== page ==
Thursday, April 18, 2013

From the Publishers of 2e: Twice-Exceptional Newsletter

FREE SHIPPING to the US and Canada on "Spotlight on 2e Series" booklets -- last three days. Through April 20, buy one or all nine of our informational booklets and we'll mail them to you with no shipping charge -- as long as you're in the U.S. or Canada. Find out more at our site. (If you're a paid newsletter subscriber, check your email inbox for information about how to get your subscriber discount in addition to free shipping.)

THE "WE PROBABLY KNEW THIS" DEPARTMENT. A new study indicates that children and teens with autism spectrum disorder (ASD) use screen-based media, such as television and video games, more often than their typically developing peers and are more likely to develop problematic video game habits. The study involved 202 kids with ASD and their typically developing siblings. The researcher noted that the ASD players "may have problems disengaging from these games." Read more.

WORKING MEMORY AND ASD. Researchers have found previously that propranolol, a drug commonly used to treat high blood pressure, anxiety and panic, could improve the language abilities and social functioning of people with an ASD. Now, University of Missouri investigators say the prescription drug also could help improve the working memory abilities of individuals with autism. However, the researchers do not recommend that doctors prescribe propranolol solely to improve working memory in individuals with an ASD. Find out more.

CHILD MIND INSTITUTE. The Institute now has on its site a page called "Parents Guide to Getting Good Care." The Institute describes the guide this way: "In this guide we take you through the steps to finding the best professional (or team) to treat your child. Along the way, we offer things to look for to insure that you're getting quality care, and questions to ask to evaluate both the clinicians and treatments they offer." Find it. Separately, the Institute and 75 partners are launching "Speak Up for Kids" programming to promote children's mental health. The programming kicks off on May 1. Find out more. (Way to go, CMI.)

DOCUMENTARY ON AUTISM. From a press release: "She can design a building to blueprint specifications and insightfully dissect complex engineering concepts, all with only a high school education and no formal training. Flying machines and the smell of tires fascinate her. Yet understanding how to charge for her work, whether freelance architectural design or professional presentations, evades her. ...[She] simply tries to live the sort of life most people take for granted." Through a newly produced documentary, viewers can enter the life of Laura Nagel, who is autistic. Find out more.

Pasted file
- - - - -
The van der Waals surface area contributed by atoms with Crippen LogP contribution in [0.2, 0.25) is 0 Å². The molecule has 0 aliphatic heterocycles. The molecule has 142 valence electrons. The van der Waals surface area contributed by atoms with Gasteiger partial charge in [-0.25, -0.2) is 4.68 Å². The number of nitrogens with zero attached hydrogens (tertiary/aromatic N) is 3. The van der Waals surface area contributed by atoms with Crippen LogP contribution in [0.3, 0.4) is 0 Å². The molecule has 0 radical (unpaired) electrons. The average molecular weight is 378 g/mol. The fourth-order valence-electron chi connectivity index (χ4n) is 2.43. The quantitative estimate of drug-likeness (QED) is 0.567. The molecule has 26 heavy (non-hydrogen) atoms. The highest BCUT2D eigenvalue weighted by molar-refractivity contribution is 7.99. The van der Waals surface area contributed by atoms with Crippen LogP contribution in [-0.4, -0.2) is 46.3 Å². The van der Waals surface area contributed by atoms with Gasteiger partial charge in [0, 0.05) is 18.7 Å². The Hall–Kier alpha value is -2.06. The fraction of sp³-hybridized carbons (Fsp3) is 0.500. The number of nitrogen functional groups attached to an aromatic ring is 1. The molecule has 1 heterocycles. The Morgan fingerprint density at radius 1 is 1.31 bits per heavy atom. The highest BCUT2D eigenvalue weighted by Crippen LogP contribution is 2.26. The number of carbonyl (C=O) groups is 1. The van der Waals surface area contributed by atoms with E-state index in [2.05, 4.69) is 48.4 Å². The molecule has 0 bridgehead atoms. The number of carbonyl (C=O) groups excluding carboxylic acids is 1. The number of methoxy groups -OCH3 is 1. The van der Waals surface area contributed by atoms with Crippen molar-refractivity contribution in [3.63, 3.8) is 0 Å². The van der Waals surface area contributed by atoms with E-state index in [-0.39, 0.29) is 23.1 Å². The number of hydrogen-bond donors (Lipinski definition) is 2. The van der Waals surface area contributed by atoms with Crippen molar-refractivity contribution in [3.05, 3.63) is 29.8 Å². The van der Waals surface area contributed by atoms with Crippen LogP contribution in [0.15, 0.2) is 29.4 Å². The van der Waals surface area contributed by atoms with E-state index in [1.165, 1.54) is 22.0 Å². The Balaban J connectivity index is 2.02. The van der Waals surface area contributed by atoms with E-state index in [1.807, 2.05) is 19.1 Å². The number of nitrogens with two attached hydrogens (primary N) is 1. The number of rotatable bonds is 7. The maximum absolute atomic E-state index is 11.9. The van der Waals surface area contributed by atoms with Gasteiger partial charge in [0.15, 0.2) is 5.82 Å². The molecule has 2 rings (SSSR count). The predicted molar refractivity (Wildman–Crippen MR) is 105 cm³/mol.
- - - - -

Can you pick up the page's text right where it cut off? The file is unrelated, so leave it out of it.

CONTROVERSIAL LD THERAPIES is the topic of an infographic and associated guides/resources at the National Center for Learning Disabilities. Offered are advice for what to do when a child is struggling in school or identified with an LD, all keyed to various ages. Find the resources.

PROJECT EYE TO EYE is a mentoring organization, pairing young-adult mentors who have LDs or ADHD with younger students in order to "builds the skills necessary for developing self-esteem and then [show] students how to turn that into academic success." (Find out more about Eye to Eye.) At the site of the Child Mind Institute, you can watch a brief interview with a young man -- a graduate of Columbia University -- describing " the difference that LD/ADHD mentoring could make in his own life and the lives of his mentees" through participation in Eye to Eye. Find the video.

ADDITUDE has on its site a page where visitors review and describe their experiences with ADHD medication and alternative treatments. There are 22 forums, each devoted to a treatment. Some have dozens of comments, some just a few, but if ADHD is part of the 2e equation in your house some of the comments might be useful. Find the forums.

EDUCATIONAL APPS are the focus of a new website that aims to provide expert guidance and information on apps by category (reading, social interaction, etc) and age stages. Read more. Find the site.

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